Real Texans want their kids to have the best education possible, not the one politicians looking to brag about budget cuts have left us with.

My first filibuster, two years ago, was an attempt to protect our schools and our children from these reckless cuts. Republican leaders rewarded me for my efforts by removing me from the powerful Senate Education Committee.

I had to fight unfair Republican redistricting efforts when they tried to make the district I represent disappear.

Now, Texas Democratic legislators are fighting hard to pass an equal pay for equal work bill, something that is crucial to the many families that rely on income from dad and mom.

But then real Texans have never been afraid of a good fight.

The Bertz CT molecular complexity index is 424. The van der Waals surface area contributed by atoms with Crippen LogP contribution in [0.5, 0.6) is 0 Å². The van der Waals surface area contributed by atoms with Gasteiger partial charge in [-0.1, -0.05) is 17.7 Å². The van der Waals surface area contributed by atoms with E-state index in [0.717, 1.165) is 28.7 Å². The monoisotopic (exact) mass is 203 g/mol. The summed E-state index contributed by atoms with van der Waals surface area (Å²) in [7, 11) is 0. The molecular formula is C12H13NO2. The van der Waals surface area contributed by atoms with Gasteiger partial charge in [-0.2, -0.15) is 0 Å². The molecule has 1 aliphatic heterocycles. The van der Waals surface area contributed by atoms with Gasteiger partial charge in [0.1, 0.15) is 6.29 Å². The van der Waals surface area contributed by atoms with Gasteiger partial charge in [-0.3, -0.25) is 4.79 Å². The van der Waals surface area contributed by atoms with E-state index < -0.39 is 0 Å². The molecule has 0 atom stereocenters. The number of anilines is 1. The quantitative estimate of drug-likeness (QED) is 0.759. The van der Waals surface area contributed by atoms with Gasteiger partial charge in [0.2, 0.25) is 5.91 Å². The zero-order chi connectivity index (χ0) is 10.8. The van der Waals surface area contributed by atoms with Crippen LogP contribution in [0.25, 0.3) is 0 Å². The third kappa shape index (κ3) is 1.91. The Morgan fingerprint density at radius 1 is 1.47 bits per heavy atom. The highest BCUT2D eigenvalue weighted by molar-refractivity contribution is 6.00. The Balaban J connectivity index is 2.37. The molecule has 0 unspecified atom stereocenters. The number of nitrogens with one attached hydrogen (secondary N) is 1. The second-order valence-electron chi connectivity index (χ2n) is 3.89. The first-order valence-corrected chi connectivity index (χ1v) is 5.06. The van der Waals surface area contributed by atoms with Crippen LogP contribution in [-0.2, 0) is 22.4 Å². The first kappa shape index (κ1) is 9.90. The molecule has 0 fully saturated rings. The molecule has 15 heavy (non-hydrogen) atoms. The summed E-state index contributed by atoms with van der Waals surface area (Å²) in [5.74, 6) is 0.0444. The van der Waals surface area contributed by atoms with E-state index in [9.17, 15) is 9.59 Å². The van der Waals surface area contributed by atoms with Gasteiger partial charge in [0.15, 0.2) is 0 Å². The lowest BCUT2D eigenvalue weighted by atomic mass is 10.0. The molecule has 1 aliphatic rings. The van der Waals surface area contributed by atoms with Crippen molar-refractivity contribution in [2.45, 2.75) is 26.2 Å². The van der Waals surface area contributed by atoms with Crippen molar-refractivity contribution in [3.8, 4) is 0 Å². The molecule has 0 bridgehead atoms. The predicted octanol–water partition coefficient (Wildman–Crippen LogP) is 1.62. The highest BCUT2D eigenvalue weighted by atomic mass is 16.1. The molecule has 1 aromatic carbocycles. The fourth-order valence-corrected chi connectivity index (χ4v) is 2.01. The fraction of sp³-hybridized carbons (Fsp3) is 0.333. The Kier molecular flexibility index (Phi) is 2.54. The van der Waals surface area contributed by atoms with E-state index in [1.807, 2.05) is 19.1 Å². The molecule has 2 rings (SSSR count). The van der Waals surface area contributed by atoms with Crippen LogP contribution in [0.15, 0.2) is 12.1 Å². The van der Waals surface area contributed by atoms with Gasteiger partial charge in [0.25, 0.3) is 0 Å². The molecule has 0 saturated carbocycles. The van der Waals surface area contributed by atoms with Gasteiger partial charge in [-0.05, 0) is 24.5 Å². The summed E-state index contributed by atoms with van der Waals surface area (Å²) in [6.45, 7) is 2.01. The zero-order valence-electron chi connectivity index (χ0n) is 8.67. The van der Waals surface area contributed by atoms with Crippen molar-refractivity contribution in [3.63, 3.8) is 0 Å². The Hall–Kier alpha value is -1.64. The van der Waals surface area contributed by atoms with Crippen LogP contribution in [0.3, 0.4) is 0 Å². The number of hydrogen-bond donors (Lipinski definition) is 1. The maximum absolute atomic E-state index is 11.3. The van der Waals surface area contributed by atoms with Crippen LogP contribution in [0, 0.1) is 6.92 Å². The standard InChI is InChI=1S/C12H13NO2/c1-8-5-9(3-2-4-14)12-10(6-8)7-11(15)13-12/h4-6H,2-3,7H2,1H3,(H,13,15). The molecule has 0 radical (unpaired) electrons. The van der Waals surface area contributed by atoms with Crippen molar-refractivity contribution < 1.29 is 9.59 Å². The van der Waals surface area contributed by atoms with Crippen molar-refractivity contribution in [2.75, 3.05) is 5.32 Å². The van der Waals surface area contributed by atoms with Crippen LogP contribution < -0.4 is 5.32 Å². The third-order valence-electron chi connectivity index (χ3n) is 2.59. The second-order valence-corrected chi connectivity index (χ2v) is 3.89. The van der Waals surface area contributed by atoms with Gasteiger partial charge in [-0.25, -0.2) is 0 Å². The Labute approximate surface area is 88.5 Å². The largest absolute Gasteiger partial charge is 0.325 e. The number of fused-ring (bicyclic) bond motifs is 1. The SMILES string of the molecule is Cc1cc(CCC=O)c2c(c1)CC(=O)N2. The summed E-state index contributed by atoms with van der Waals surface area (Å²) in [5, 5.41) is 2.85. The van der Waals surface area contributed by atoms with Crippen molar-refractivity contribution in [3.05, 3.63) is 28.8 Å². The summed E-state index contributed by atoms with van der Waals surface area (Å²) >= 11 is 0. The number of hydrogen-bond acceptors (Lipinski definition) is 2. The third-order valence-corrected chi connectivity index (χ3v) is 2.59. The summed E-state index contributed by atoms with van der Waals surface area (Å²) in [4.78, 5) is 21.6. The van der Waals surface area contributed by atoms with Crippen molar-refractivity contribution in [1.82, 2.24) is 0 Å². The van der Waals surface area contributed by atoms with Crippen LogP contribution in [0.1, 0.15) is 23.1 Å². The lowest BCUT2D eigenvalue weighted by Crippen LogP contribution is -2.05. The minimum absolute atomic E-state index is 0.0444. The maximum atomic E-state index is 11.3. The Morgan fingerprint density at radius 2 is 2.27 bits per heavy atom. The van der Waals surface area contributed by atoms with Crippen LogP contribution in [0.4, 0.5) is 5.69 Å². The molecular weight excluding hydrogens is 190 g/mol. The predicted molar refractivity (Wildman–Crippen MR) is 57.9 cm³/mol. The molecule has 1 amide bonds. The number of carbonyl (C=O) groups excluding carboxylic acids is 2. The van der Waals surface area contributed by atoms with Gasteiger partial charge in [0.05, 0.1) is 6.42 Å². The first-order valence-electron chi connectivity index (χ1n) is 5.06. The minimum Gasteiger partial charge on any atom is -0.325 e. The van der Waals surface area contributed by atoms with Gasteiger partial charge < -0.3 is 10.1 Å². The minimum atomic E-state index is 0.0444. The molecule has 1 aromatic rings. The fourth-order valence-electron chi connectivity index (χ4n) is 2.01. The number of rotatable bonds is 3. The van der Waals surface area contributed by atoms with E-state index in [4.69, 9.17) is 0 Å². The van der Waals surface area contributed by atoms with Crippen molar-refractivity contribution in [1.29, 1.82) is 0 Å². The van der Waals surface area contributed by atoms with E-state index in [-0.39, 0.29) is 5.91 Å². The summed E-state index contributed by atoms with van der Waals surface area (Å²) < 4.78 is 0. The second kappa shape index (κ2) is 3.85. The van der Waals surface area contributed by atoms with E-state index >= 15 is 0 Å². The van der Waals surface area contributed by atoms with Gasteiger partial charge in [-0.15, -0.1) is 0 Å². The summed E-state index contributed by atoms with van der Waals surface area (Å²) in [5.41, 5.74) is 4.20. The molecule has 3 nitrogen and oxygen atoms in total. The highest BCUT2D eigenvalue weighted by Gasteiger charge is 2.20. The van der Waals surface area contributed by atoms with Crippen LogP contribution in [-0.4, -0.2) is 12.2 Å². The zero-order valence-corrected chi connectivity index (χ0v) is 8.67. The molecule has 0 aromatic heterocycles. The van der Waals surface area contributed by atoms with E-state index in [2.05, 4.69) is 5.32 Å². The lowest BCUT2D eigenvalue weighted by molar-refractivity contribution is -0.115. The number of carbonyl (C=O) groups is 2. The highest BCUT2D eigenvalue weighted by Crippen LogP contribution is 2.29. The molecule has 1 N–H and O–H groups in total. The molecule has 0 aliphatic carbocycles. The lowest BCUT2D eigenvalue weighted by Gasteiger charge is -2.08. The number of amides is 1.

That's what happened at our State Capitol during the filibuster, when real Texans -- ultimately --decided to make their voices heard.

I have a question for Perry and the state's powerful politicians who have ignored real Texans for so long:

Can you hear us now? And, more important, are you listening?

Follow us on Twitter @CNNOpinion.

Join us on Facebook/CNNOpinion.

The opinions expressed in this commentary are solely those of Wendy Davis.

ADVERTISEMENT
Part of complete coverage on
December 27, 2014 -- Updated 0127 GMT (0927 HKT)
The ability to manipulate media and technology has increasingly become a critical strategic resource, says Jeff Yang.
December 26, 2014 -- Updated 1617 GMT (0017 HKT)
Today's politicians should follow Ronald Reagan's advice and invest in science, research and development, Fareed Zakaria says.
December 26, 2014 -- Updated 1319 GMT (2119 HKT)
Artificial intelligence does not need to be malevolent to be catastrophically dangerous to humanity, writes Greg Scoblete.
December 26, 2014 -- Updated 1505 GMT (2305 HKT)
Historian Douglas Brinkley says a showing of Sony's film in Austin helped keep the city weird -- and spotlighted the heroes who stood up for free expression